Monday’s Lady P episode mentioned Hannah More as having a significant influence on the changing attitudes toward women in the late Georgian/Regency era. Regency readers will recognize the name as being the author of books that many well-meaning Regency mothers assigned their daughters to read while said daughters preferred to indulge themselves with Mrs. Radcliffe’s novels.
Hannah More grew up in a very religious family. Her father taught in a free school and later opened a girls’ school managed by his daughters while he himself managed a boys’ school. Hannah started writing at a young age, beginning with pastoral plays for the young girls at the school to act out, and eventually moving on to London, where her play Percy was a great success at Covent Garden. For several years she enjoyed the social circle of a well-known group of bluestockings (a pejorative term referring to a female intellectual). Her second play, however, was not a success, and after a falling-out with a poet friend, Hannah withdrew from London’s intellectual circles and began to focus on religious and philanthropic works.
As the Regency period advanced and the older generation of politically-active ladies died or became infirm, fewer women involved themselves directly in politics. In 1815 Hannah More wrote a study on St. Paul’s description of the female character, which instructed women to dress themselves modestly and atone for their spiritual weakness by keeping silent and learning from the men. By daring to publish her writing, Hannah was herself breaking these rules, for which she apologized in all of her works.
- Thoughts on the Importance of the Manners of the Great to General Society (1788)
- An Estimate of the Religion of the Fashionable World (1790)
- Strictures on the Modern System of Female Education (1799)
- Hints toward Forming the Character of a Young Princess (1805)
- Coelebs in Search of a Wife (1809)
- Practical Piety (1811)
- Christian Morals (1813)
- Character of St. Paul (1815)
- Moral Sketches (1819)
In spite of the daunting titles, Hannah’s work outsold all of the authors of the aforementioned novels, and she became a force to be reckoned with, responsible for the sudden popularity of “religion of the heart” and countless conversions to the Evangelical faith.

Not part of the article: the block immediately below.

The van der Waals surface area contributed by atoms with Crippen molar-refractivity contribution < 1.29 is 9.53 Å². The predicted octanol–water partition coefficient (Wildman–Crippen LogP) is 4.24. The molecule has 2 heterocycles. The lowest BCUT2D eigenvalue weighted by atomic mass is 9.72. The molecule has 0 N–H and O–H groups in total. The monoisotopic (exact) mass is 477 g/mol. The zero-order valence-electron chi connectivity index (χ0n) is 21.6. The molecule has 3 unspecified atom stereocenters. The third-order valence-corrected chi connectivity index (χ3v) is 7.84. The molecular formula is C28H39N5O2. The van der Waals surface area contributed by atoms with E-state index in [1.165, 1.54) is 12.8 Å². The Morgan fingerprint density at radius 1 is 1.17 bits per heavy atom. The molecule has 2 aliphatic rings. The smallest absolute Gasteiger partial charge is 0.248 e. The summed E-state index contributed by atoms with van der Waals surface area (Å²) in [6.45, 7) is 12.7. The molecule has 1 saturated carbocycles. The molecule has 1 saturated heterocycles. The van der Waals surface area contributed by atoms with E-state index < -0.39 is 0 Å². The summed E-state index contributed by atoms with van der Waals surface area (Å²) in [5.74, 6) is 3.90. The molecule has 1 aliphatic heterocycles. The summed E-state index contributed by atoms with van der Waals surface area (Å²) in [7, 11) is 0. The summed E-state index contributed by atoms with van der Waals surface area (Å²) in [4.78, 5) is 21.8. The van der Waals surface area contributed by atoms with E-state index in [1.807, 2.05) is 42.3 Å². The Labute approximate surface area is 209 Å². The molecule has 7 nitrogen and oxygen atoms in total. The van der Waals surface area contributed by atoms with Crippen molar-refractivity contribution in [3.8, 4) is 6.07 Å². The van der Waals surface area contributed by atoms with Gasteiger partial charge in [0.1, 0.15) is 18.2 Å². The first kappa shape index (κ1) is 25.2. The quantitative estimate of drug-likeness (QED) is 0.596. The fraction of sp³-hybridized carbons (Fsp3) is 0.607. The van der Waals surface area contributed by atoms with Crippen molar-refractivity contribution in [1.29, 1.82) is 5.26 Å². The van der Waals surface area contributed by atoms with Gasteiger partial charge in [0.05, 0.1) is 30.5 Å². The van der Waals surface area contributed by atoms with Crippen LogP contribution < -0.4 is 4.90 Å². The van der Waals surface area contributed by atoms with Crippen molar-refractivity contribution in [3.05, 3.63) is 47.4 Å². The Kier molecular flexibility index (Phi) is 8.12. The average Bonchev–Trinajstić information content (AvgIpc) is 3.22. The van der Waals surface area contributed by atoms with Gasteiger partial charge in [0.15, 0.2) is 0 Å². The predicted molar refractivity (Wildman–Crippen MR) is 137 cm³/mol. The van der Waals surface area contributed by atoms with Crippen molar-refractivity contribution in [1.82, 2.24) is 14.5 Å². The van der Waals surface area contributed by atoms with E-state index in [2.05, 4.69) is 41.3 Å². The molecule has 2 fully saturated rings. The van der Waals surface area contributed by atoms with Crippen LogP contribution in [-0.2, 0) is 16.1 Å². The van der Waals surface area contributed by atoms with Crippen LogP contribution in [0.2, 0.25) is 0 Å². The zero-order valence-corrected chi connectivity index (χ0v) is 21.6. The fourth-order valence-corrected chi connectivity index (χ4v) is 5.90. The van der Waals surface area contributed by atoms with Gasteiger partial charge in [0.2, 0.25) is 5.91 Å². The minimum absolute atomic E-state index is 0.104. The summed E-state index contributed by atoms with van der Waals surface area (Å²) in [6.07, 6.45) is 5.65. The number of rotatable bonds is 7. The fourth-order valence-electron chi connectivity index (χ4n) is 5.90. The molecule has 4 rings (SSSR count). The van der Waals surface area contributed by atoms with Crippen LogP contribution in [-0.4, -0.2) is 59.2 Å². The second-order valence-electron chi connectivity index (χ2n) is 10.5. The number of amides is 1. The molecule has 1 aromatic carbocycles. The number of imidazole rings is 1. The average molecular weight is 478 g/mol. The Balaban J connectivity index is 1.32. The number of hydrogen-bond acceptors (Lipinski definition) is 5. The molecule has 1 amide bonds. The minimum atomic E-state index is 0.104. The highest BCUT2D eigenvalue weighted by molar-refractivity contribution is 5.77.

Women could, of course, become involved in charity work to benefit the poor, and Hannah and her sisters threw themselves into establishing a series of schools in rural areas. The schools taught reading, the Bible, and catechism, as well as sewing and knitting, but not writing, as that was thought to give the poor too much power. Even then, they ran into opposition from the farmers, who feared that too much education would prove the end of agriculture, and from the clergy, who claimed that she was teaching Methodism, a religious movement of the lower classes that was considered dangerous by the established churches.
Along with William Wilberforce, she became a major force in the fight to abolish the slave trade, publishing a poem called Slavery in 1788.
The Pendulum Swings the Other Way
Through her writings and philanthropic work, Hannah More wielded a huge influence on English society, urging people to seek God in their hearts through Bible reading, to live their lives in an orderly and circumspect manner, and to help the poor escape their misery.
For the most part, though, her strictures did not address the moral depravity of the upper classes, where debauchery and excesses continued to rule the behavior of the Prince Regent and his brothers on down. The Evangelical movement did not address the inequalities in English society, but took the position that if God chose someone to be rich or poor, there must be a good reason for it, and the best thing to be done was to be content with one’s circumstances and look toward treasures in heaven. Wilberforce, for all of his efforts to help the poor in Africa, condemned as immoral the formation of unions against unfair employers in England. Easy to say for a man who inherited wealth and married more of it.
Another problem with the Evangelical movement that Hannah More was a part of was when the fight against “worldliness” went to extremes. Just about anything pleasurable was considered “worldly,” including dancing, card playing, and taking country walks on Sundays. By the time Thomas Bowdler had begun altering Shakespeare’s works to make them acceptable for reading in mixed company, the puritanical excesses of the Evangelicals were making them a laughingstock.
In Episode #11, Lady P decries the extremism in English morality. Hannah More’s popularity is proof that her “religion of the heart” was a timely one that many were eager to hear. Taken to extremes, as it was by Wilberforce and other Evangelicals, however, that message becomes lost in a sea of strictures and censorship that incites ridicule and rebellion.
Thanks go to:
Our Tempestuous Day by Carolly Erickson, 1986.